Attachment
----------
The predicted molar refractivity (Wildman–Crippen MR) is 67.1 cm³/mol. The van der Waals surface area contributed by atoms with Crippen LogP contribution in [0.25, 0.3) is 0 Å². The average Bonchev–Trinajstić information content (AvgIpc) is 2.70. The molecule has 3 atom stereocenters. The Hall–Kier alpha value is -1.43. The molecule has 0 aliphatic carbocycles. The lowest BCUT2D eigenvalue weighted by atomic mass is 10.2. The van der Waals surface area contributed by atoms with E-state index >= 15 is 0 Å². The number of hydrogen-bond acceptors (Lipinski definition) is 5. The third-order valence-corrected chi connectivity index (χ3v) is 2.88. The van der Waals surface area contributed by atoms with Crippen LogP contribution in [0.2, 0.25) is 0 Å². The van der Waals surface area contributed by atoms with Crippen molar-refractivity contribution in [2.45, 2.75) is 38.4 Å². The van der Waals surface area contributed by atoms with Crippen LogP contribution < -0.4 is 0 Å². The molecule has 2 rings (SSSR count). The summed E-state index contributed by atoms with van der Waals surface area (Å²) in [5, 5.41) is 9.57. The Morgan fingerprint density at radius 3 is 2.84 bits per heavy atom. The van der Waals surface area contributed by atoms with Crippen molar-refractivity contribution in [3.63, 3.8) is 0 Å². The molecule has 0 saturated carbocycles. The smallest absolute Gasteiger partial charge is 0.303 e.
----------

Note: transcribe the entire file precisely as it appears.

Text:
The predicted molar refractivity (Wildman–Crippen MR) is 67.1 cm³/mol. The van der Waals surface area contributed by atoms with Crippen LogP contribution in [0.25, 0.3) is 0 Å². The average Bonchev–Trinajstić information content (AvgIpc) is 2.70. The molecule has 3 atom stereocenters. The Hall–Kier alpha value is -1.43. The molecule has 0 aliphatic carbocycles. The lowest BCUT2D eigenvalue weighted by atomic mass is 10.2. The van der Waals surface area contributed by atoms with E-state index >= 15 is 0 Å². The number of hydrogen-bond acceptors (Lipinski definition) is 5. The third-order valence-corrected chi connectivity index (χ3v) is 2.88. The van der Waals surface area contributed by atoms with Crippen LogP contribution in [0.2, 0.25) is 0 Å². The van der Waals surface area contributed by atoms with Crippen molar-refractivity contribution in [2.45, 2.75) is 38.4 Å². The van der Waals surface area contributed by atoms with Crippen LogP contribution < -0.4 is 0 Å². The molecule has 2 rings (SSSR count). The summed E-state index contributed by atoms with van der Waals surface area (Å²) in [5, 5.41) is 9.57. The Morgan fingerprint density at radius 3 is 2.84 bits per heavy atom. The van der Waals surface area contributed by atoms with Crippen molar-refractivity contribution in [3.63, 3.8) is 0 Å². The molecule has 0 saturated carbocycles. The smallest absolute Gasteiger partial charge is 0.303 e.